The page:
Wrap your stay-at-home thoughts for a few minutes around travel guru Rick Steves — an American best-selling author, TV host, radio personality, activist, teacher, speaker and champion of European tourism. Come away with an eye-opening look at a successful business owner whose penchant for creating meaningful experiences for travelers to Europe is as passionate as his inclination for making ethical choices his guiding light. His tourism company — Rick Steves Europe, founded in 1976 when he was 21 years old — has, in recent years, guided 30,000 travelers annually on bus-tour getaways, bringing in $100-million revenue per annum. This winter, when the company faced uncertainty due to the novel Coronavirus’ impact on the travel industry, Steves set different wheels in motion. He fully refunded trip payments to all pre-paid customers for 2020. Then he promised job security and healthcare coverage to the more than 100 staff employees at his Edmonds, Washington headquarters (near Seattle), while not knowing how long the pandemic’s threat would last. It was a bold resolution, as well as a reassuring vote of confidence in the future.
With countries closing borders and the virus continuing to spread, Steves has remained at home. This is the first summer since 1980 that he has not traveled to Europe.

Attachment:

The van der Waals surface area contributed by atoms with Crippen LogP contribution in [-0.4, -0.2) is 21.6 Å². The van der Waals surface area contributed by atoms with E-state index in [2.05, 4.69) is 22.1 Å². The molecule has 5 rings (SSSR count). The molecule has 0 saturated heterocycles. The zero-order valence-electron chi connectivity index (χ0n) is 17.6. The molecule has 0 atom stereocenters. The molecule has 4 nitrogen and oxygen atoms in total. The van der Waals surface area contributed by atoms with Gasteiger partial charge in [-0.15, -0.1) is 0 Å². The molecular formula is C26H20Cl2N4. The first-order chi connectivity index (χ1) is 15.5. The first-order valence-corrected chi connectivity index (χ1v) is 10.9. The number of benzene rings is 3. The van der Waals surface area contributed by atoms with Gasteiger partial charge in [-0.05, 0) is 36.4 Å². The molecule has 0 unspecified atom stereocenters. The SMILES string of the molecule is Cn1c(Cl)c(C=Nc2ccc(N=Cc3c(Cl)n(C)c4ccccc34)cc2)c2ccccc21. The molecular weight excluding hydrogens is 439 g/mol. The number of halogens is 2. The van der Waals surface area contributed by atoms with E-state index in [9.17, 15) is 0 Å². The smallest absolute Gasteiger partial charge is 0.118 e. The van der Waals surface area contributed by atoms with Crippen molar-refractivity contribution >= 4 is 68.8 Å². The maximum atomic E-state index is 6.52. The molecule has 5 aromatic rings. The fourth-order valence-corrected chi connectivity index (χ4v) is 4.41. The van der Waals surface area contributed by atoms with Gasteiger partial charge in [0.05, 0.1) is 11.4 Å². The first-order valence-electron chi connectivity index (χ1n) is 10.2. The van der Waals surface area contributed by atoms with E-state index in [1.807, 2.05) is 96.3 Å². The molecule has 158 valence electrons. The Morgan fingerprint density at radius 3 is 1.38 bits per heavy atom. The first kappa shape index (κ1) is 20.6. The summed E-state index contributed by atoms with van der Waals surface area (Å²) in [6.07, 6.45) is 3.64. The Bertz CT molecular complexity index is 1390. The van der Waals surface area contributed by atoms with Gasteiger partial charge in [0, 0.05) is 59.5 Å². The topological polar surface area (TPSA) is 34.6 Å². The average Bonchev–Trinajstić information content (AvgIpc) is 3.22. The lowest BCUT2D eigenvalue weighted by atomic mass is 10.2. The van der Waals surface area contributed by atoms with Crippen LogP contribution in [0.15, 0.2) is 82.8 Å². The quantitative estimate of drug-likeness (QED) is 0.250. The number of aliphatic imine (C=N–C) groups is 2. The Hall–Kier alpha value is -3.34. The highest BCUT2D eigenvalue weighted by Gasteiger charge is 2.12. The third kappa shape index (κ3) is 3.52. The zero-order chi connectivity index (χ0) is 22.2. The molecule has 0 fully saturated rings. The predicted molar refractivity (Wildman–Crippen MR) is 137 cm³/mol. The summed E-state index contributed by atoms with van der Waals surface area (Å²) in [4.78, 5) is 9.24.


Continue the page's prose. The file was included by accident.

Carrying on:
The scope of his and his team’s steady output is significant: more than 50 guidebooks, a PBS-TV travel series (now in its 11th season), a public radio show, a syndicated newspaper travel column, a Rick Steves Audio Europe app and a Rick Steves’ Classroom Europe series that produces hundreds of free short educational videos about art, culture, history and the environment that are helpful for use by teachers and homeschooling parents. Even his Facebook and Instagram feeds are lively. The timing of his newest book — For the Love of Europe: My Favorite Places, People and Stories (Avalon Travel), which spotlights 100 personal essays — will appeal to armchair travelers, particularly those who now miss moving in the wide-open yonder. Among Steves’ many skills, being a storyteller ranks high, as evidenced in these enlightening, funny, outrageous, perceptive, poignant, soothing and touching pieces. Call this book his love letter to travel. Sit with the essays, allowing the descriptions to wash over you, and feel as though you can almost imagine being there, too.
In this interview for Forbes, Steves shares insights for navigating challenging times, reaching difficult decisions, cherishing travel memories, focusing a traveler’s mindset and discovering unexpected bonuses in your own backyard.
Celebrating Success to Facing a Pandemic
In late January, Steves hosted 100 of his tour guides from Europe for a weeklong gathering of workshops, brainstorming sessions, lectures and parties at his office and home. “We were euphoric,” he remembers. “We rented a party boat on Puget Sound…and [had] an incredible time. They all flew home,